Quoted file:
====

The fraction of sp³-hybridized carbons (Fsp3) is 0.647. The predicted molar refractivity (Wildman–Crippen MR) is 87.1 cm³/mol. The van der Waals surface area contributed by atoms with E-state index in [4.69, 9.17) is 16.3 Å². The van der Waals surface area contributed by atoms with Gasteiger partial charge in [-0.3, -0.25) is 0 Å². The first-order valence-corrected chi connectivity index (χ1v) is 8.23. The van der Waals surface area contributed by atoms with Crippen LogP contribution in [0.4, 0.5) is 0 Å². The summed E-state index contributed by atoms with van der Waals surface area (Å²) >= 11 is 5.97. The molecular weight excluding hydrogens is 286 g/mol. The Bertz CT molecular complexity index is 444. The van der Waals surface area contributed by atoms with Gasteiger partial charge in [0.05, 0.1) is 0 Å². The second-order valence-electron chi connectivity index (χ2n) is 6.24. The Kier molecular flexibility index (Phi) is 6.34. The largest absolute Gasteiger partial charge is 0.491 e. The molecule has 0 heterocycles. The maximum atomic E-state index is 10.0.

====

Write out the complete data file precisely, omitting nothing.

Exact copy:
The fraction of sp³-hybridized carbons (Fsp3) is 0.647. The predicted molar refractivity (Wildman–Crippen MR) is 87.1 cm³/mol. The van der Waals surface area contributed by atoms with E-state index in [4.69, 9.17) is 16.3 Å². The van der Waals surface area contributed by atoms with Gasteiger partial charge in [-0.3, -0.25) is 0 Å². The first-order valence-corrected chi connectivity index (χ1v) is 8.23. The van der Waals surface area contributed by atoms with Crippen LogP contribution in [0.4, 0.5) is 0 Å². The summed E-state index contributed by atoms with van der Waals surface area (Å²) >= 11 is 5.97. The molecular weight excluding hydrogens is 286 g/mol. The Bertz CT molecular complexity index is 444. The van der Waals surface area contributed by atoms with Gasteiger partial charge in [0.05, 0.1) is 0 Å². The second-order valence-electron chi connectivity index (χ2n) is 6.24. The Kier molecular flexibility index (Phi) is 6.34. The largest absolute Gasteiger partial charge is 0.491 e. The molecule has 0 heterocycles. The maximum atomic E-state index is 10.0.